1. Stared at the information.
  2. Thought about how much I wanted that thing.
  3. Stared at the information.
  4. Wondered why anyone would ever consider me for that thing.
  5. Clicked away from the page, telling myself I couldn’t work on it then because I had so much going on and I had to do some homework before I’d be ready to work on that.
  6. Ignore it for a few days.
  7. Repeat from step one.

Over. And over. And over again.

I finally started working on this on Sunday. Yes, when I had hardly any time left to get my work in order. Of course.

Every night last week, I sat down to work, and every night I pushed away from my computer, telling myself I would never finish and shouldn’t be trying anyway because I’m all wrong for this opportunity.

Needless to say, this is horrifically frustrating.

So what’s my story? Clearly, as is true for so many people, particularly women, particularly women of color, I keep running smack into the solid granite wall of Impostor Syndrome.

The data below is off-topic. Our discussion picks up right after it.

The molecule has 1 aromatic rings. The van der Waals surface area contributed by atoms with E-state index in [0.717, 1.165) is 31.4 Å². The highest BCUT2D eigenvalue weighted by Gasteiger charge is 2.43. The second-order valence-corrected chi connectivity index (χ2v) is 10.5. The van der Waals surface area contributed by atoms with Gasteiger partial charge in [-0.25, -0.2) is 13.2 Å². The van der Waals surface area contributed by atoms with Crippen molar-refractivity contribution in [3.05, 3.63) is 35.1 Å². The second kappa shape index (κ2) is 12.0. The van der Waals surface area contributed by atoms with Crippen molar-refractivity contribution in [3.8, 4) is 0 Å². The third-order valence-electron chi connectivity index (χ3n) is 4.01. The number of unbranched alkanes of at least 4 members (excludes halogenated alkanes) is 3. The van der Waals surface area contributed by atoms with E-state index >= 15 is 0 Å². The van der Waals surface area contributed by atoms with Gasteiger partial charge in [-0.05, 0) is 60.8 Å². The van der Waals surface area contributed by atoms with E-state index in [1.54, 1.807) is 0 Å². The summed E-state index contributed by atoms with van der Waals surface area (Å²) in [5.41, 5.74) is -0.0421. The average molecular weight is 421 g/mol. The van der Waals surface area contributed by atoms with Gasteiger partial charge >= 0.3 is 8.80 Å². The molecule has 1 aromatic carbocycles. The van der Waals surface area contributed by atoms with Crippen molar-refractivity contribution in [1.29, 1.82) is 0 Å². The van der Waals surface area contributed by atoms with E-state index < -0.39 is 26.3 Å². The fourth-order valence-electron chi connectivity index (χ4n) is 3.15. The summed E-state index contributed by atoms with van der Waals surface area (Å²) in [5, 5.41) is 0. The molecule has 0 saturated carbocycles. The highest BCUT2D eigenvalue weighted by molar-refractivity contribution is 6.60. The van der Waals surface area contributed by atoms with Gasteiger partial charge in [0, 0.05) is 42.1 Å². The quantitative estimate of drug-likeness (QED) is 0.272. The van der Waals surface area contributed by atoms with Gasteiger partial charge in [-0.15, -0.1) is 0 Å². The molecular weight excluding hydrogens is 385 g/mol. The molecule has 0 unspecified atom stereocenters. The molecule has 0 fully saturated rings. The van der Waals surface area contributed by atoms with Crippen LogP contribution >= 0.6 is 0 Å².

There are plenty of reasons to love the amazingly talented Viola Davis. Having her call out Impostor Syndrome just moments after being handed her Academy Award was kind of amazing.

I read  about this thing years ago, maybe as long ago as 2011. I recognized myself then, recognized the ways I tear myself down, doubt myself, struggle against the fear that I’ll be unmasked at any moment. On one level, I was relieved to discover that I wasn’t alone, that there was actually a name for the way I thought about myself. At the same time, it was disturbing to discover the realness of what I was doing. I recognized it, but I didn’t try to do anything about it. I didn’t know what to do about it. Yes, there were things I’d learned about stopping a thought, replacing it with a better, kinder, more based-in-reality thought. I’d seen that work when I tried it with bad body thoughts (it’s a body/fat acceptance thing … fodder for another post). But I don’t seem able to catch myself when I sank into Impostor fears, at least not immediately, not quickly enough to stop myself from sinking. I figure out what I’m doing only after I’ve fully shot myself down.